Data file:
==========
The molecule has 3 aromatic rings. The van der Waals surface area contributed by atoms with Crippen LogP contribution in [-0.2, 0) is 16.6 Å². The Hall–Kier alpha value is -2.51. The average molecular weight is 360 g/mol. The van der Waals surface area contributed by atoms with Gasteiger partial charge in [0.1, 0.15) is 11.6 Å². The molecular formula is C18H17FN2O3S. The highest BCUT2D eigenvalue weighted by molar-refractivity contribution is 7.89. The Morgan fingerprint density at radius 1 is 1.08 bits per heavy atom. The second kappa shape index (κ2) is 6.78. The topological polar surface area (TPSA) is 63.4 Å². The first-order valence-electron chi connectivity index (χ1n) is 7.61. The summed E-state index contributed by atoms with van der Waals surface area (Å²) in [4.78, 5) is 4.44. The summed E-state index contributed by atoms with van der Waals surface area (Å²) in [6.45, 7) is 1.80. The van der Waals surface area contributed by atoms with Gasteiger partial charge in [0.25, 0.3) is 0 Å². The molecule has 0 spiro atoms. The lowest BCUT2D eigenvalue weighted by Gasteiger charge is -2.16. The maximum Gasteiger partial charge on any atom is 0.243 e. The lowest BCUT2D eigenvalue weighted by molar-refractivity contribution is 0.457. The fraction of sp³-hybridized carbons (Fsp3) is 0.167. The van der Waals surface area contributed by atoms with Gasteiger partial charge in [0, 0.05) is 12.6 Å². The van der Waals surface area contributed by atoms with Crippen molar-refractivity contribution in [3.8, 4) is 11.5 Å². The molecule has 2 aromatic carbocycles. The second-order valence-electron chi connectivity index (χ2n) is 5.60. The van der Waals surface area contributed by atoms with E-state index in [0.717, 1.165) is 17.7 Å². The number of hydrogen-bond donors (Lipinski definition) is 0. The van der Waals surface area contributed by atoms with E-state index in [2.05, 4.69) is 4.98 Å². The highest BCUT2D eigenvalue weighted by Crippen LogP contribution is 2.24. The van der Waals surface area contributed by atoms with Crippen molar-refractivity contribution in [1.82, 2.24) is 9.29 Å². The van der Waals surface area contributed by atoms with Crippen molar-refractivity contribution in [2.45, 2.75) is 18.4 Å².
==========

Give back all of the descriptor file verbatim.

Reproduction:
The molecule has 3 aromatic rings. The van der Waals surface area contributed by atoms with Crippen LogP contribution in [-0.2, 0) is 16.6 Å². The Hall–Kier alpha value is -2.51. The average molecular weight is 360 g/mol. The van der Waals surface area contributed by atoms with Gasteiger partial charge in [0.1, 0.15) is 11.6 Å². The molecular formula is C18H17FN2O3S. The highest BCUT2D eigenvalue weighted by molar-refractivity contribution is 7.89. The Morgan fingerprint density at radius 1 is 1.08 bits per heavy atom. The second kappa shape index (κ2) is 6.78. The topological polar surface area (TPSA) is 63.4 Å². The first-order valence-electron chi connectivity index (χ1n) is 7.61. The summed E-state index contributed by atoms with van der Waals surface area (Å²) in [4.78, 5) is 4.44. The summed E-state index contributed by atoms with van der Waals surface area (Å²) in [6.45, 7) is 1.80. The van der Waals surface area contributed by atoms with Gasteiger partial charge in [0.25, 0.3) is 0 Å². The molecule has 0 spiro atoms. The lowest BCUT2D eigenvalue weighted by Gasteiger charge is -2.16. The maximum Gasteiger partial charge on any atom is 0.243 e. The lowest BCUT2D eigenvalue weighted by molar-refractivity contribution is 0.457. The fraction of sp³-hybridized carbons (Fsp3) is 0.167. The van der Waals surface area contributed by atoms with Gasteiger partial charge in [0, 0.05) is 12.6 Å². The van der Waals surface area contributed by atoms with Crippen molar-refractivity contribution in [3.8, 4) is 11.5 Å². The molecule has 2 aromatic carbocycles. The second-order valence-electron chi connectivity index (χ2n) is 5.60. The van der Waals surface area contributed by atoms with E-state index in [0.717, 1.165) is 17.7 Å². The number of hydrogen-bond donors (Lipinski definition) is 0. The van der Waals surface area contributed by atoms with E-state index in [2.05, 4.69) is 4.98 Å². The highest BCUT2D eigenvalue weighted by Crippen LogP contribution is 2.24. The van der Waals surface area contributed by atoms with Crippen molar-refractivity contribution in [1.82, 2.24) is 9.29 Å². The van der Waals surface area contributed by atoms with Crippen molar-refractivity contribution in [2.45, 2.75) is 18.4 Å².